An artificial sweetener found in a number of products, aspartame - discovered by accident in 1965 by a chemist testing an anti-ulcer drug - accounts for as many as 75 percent of adverse reactions to food additives reported to the Food and Drug Administration (FDA), according to some reports. Some seizures and even some deaths have been blamed on aspartame.


This one may come as a surprise to all of you tropical-fruit lovers. GMO papayas have been grown in Hawaii for consumption since 1999, designed to combat the Papaya Ringspot Virus. Though they can’t be sold to countries in the European Union, they are welcome with open arms in the U.S. and Canada.


This is probably one of the most misunderstood, misguided "healthy" food choices out there right now, but there is little about canola - and similar oils - that is good for you. Extracted from rapeseed, canola oil and others must be chemically removed from the seeds, then deodorized and altered, in order to be utilized in foods. They are among the most chemically altered foods in our diets.


Considered a food item because its oil can be consumed, cotton - in particular, genetically modified Bt cotton, common to India and China - has damaging consequences. According to recent Chinese research, while Bt cotton is capable of killing bollworms without the use of insecticides, its decreased use has increased the presence of other crop-harming pests. Also, Bt cotton production has been linked to drastic depletion of soil nutrients and lower crop yields, as well as much higher water requirements.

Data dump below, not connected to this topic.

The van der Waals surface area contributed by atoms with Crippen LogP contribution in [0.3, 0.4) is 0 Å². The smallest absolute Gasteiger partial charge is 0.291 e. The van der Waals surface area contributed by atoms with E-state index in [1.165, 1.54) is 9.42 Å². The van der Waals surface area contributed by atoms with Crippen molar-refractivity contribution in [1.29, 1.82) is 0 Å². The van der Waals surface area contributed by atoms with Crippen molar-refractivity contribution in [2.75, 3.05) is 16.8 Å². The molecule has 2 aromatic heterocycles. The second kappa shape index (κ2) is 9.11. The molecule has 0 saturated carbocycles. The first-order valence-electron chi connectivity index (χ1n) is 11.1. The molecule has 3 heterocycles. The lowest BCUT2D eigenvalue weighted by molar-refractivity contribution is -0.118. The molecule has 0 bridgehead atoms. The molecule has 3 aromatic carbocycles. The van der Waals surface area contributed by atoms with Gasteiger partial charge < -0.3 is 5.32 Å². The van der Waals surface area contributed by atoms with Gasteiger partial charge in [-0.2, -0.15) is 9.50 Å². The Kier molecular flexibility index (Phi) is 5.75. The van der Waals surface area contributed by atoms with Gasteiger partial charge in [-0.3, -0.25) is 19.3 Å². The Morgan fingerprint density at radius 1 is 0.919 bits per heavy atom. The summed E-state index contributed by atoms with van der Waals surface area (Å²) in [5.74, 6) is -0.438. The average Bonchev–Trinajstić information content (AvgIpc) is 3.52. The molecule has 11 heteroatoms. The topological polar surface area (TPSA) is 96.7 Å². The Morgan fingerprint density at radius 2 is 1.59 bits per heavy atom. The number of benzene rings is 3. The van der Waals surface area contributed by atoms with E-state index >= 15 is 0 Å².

A disturbingly high number - as many as one-fifth - of dairy cows in the U.S. today are given growth hormones to increase milk production, a figure that has been rising since the FDA approved a genetically engineered recombinant bovine growth hormone known as rbGH or rbST for use in dairy cows in 1993. While said to boost production by 5-15 percent, scientists have expressed concern that the increased levels of IGF-1 (insulin growth factors-1) from hormone-treated cows may boost the risks of colon and breast cancer. Since 2008, Hiland Dairy has stopped using milk from dairy farmers who inject their cows with growth hormone.


It goes without saying that many biotech companies say genetically modified foods are safe for you, but as GMO science expands, reseachers are finding more evidence that such foods can harm your health. One of those is zucchini. While not as potentially harmful as other GM foods, zucchini is nonetheless "engineered" to resist some strains of virus.

Yellow squash 

Like zucchini, yellow squash is also a fast-rising GMO crop in the U.S., and as such, should cause you concern. If you like squash - and scores of Americans do - check out a farmer's market that doesn't sell GMO squash or grow your own using non-modified seed.

The dangers of some of these foods are well-known. The Bt toxin being used in GMO corn, for example, was recently detected in the blood of pregnant women and their babies. But perhaps more frightening are the risks that are still unknown. Even while these foods should be on your GMO foods list so that they are avoided, you can buy 100% organic to be safest.